Some of Bank of America’s poorest customers may have to pay a $12 monthly fee just to hold an account.
Bank of America this month eliminated its once cutting-edge eBanking program, completing a process it began in 2013. The program, first introduced in 2010, was part of an initiative to bring in customers who were amenable to a digital-only banking experience. For those who wanted IRL customer service and paper statements, the program had a $8.95 monthly fee. But this was waived for customers who agreed to not use a teller and complete all routine transactions digitally.
The new policy, which guts the free eBanking program and moves its customers to a standard Bank of America checking account (with a $12 monthly fee), has sparked unhappiness from current and previous users.The new $12 fee is waived for customers with a daily balance of at least $1,500 or at least one direct deposit of $250 a month, but many of Bank of America’s poorest customers won’t meet those requirements. A petition on Change.org that protests the change in policy has more than 45,000 signatures as of this writing.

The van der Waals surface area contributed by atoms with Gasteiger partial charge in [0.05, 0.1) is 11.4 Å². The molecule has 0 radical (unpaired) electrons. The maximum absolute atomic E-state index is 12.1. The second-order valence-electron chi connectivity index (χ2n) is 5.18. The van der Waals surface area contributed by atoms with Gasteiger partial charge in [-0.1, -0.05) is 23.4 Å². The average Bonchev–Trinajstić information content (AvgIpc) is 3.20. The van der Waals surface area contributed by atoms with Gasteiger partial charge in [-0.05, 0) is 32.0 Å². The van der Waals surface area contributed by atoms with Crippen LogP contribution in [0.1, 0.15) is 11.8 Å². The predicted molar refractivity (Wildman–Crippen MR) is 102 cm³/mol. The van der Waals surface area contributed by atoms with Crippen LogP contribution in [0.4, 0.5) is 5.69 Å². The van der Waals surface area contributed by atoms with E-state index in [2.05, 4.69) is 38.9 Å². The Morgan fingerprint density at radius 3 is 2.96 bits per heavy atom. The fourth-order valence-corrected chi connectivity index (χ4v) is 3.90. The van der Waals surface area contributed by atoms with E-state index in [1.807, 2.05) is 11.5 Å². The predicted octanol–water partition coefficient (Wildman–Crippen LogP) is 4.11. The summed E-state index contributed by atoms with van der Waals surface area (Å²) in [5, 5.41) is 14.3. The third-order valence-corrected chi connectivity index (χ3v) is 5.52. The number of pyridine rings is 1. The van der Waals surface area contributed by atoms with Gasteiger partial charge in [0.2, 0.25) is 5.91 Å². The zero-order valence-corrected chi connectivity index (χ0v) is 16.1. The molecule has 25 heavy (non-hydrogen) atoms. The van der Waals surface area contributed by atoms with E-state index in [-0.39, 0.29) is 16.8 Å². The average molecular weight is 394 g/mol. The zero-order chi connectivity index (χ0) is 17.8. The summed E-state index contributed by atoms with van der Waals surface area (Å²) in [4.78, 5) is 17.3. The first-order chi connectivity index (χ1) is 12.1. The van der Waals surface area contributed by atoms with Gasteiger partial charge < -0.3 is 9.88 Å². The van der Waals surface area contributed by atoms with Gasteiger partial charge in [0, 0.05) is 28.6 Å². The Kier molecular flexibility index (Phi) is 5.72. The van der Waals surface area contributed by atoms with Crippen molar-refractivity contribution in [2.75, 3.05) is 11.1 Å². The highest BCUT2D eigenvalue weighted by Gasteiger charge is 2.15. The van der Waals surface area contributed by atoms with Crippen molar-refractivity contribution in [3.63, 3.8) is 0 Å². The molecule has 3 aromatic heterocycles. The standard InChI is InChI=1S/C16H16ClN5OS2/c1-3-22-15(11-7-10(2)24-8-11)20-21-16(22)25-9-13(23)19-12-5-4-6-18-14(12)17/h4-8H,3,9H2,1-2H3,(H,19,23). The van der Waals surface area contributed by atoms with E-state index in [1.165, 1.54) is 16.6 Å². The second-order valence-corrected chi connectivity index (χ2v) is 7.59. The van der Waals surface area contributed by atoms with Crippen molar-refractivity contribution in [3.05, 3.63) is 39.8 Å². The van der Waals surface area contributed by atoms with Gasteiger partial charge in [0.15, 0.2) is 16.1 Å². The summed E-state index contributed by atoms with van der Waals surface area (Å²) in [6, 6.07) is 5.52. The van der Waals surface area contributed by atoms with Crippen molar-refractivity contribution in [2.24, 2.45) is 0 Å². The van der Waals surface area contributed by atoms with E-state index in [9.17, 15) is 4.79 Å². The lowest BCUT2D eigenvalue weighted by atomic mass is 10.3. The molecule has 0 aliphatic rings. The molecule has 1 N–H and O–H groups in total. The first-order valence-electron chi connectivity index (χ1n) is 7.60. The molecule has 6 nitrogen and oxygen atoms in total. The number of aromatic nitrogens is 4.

Bank of America spokesperson Betty Riess says the fees—and waivers—are still some of the most competitive in the mainstream banking industry. “Our Core Checking account provides full access to all our financial centers, ATMs, mobile and online banking, and offers several ways to avoid a monthly fee,” she says. For example, students under 24 years old may be able to waive the $12 fee.
The company also offers a lower-priced option: the SafeBalance account has a flat $4.95-a-month fee. But it doesn’t allow overdrafts.
Since Brian Moynihan became Bank of America’s chief executive in 2010, the bank has shrunk its product offerings and reduced the number of its branches, focusing on increasing its urban presence while shuttering its less profitable, rural locations. The effort to streamline products and optimise physical presence has increased profitability and raised the company’s stock price.